The Saucony 8mm Shoe Review of the Guide 5 and Triumph 9

The Saucony 8mm Shoe Review of the Guide 5 and Triumph 9

The Saucony Guide 5 and the Saucony Triumph 9 have changed their heel to forefoot drop ratio. That is what all this hype about the 8mm is about. What has happened over the past few years in running is running shoes have went from a standard trainer with about a 12mm difference from the heel to the forefoot to zero difference with the minimalist shoes or simply with running barefoot.

The problem for a lot of runners that want to get a little lower to the ground, but still want a pair of training shoes is there was no in-between ground. You either ran in your trainers or you had to wear racing flats or basically water shoes to get that minimalist feel. Amid all this change was the fact that shoes don’t really prevent injury in the first place. Good running form, a gradual increase in mileage and intensity of your runs are the best way to prevent injury.

No pair of shoes can save you from training too hard or running with poor form. Saucony intends to change all of this misinformation by taking some of their “flagship” shoes and reducing the heel size, but still keeping all the support and cushioning runners are used to with training running shoes. They want people who are interested in possibly running with a different stride to have a shoe that can act as a trainer, or as a shoe that helps you transition to running in minimalist shoes.

Saucony Guide 5 and Triumph 9 Features

Look and Feel –I received a pair of Saucony Guide 5. First of all, I loved the color. A royal blue mesh with a neon green Saucony “S” blazing on the side of my new kicks. The inside was soft and smooth. It flexed well and was easy to slide on and lace up. There are several other color choices if bright and bold doesn’t suit your tastes.

The Saucony Triumph 9 for my wife are a light grey with pink on the heel as well as on the Saucony “S”. She always prefers a shoe that isn’t bright white because after some time spent running, a white pair will loose it’s luster. The muted grey is a nice look if your running or just for wearing around town. Once again, Saucony offers a few different color choices as well for the Triumph model.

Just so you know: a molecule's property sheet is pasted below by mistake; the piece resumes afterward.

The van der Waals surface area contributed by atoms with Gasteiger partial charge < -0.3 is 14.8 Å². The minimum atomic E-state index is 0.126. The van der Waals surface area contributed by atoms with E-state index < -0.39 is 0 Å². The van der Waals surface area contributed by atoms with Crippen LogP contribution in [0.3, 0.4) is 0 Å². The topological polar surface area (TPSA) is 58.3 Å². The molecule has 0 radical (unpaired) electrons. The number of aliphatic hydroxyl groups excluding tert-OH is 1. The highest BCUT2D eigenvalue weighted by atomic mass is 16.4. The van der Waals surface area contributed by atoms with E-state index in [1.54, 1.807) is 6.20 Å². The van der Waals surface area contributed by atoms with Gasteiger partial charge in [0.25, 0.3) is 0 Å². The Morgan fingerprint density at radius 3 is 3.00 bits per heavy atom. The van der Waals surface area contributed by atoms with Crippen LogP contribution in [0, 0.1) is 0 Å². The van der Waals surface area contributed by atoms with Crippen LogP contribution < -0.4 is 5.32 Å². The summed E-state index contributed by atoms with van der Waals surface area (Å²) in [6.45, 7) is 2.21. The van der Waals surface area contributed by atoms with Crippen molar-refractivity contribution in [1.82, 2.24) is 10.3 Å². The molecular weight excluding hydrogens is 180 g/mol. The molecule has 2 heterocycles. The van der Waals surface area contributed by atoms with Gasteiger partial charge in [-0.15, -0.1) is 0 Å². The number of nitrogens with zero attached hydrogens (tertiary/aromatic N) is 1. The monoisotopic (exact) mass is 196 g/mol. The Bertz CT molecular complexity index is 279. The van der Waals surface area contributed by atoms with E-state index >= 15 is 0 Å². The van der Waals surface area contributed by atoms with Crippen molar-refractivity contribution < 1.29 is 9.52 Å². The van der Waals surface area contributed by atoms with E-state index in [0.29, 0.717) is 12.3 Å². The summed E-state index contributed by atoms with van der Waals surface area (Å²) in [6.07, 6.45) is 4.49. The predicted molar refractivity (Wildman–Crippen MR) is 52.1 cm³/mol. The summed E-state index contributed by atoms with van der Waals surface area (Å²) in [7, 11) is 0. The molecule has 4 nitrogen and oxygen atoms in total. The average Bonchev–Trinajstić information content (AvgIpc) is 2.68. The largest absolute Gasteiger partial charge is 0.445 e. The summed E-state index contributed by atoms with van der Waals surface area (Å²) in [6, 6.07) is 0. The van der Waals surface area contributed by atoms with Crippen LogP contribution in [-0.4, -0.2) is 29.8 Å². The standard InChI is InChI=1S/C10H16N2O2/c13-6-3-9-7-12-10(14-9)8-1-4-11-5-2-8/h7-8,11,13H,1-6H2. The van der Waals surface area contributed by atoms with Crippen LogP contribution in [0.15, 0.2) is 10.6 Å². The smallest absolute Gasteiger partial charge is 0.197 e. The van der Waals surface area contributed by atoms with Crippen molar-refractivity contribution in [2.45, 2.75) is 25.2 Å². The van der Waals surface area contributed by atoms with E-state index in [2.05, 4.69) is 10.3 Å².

Shoe Type – Both the Guide 5 and the Triumph 9 are still training running shoes. These are definitely not minimalist shoes. I spoke with three of the “shoe dudes” at Saucony and they were making it perfectly clear that these are still a training shoe. They are designed for people who run with a heel strike. Since I had been training consistently in more of a minimalist shoe with the Saucony Kinvara 2 it felt a bit awkward landing heel first intentionally to test the cushioning. It felt fine for running with a forefoot strike pattern, although this area was a bit wider. My wife does run with a heel strike stride pattern on a distance run, and she said she didn’t really notice much of a difference in the “heel feel.” If anything she noticed a little more padding in the forefoot area of her Triumph 9s.

Foot Type Fit – The Guide 5 shoes are right in the middle as far as pronation control. They aren’t really for supinators or severe overpronators. If you don’t need a lot of help with your pronation, but you want some moderate cushioning, this shoe is designed for you.

With the Triumph 9, it is designed for people with a neutral or “high arch” in their foot. There is still a lot of support throughout the shoe and my wife noticed that it felt a little wide for her in the forefoot area.

Features – It’s time for the shoe “lingo.” I can’t help but use their terminology in this section because I find it a little humorous. Every shoe company has lots of different ways to say they have different levels of support, and cushioning throughout the shoe. With the Guide 5, there is “ProGride Lite” or midsole foam from the heel to the toes. This feels nice and soft to the touch. The midfoot area has a nice support bridge made of “thermoplastic” to keep the arch stable. The upper is what I though was very nice. The open mesh breathed well but still felt warm enough in the cold weather of Wisconsin.

For the Triumph 9 the lighter weight can be attributed to two factors. First the heel is smaller, and the “PowerGrid” is like a hollow center under your heel for shock absorption. There is a hard plastic midfoot support bridge by the arch. On the top of the shoe, open mesh is visible with a very smooth “comfortride sockliner” underneath. They breathed well and felt nice for walking or running.

Weight – There was one benefit of reducing the heel size, even if it is still a trainer. They are both quite light compared to the typical 12 ounce weight of a running shoe. The Saucony ProGrid Guide 5 weigh in at 10.0 ounces in a men’s size nine, and the PowerGrid Triumph 9 in mens tips the scales at a mere 10.7 ounces.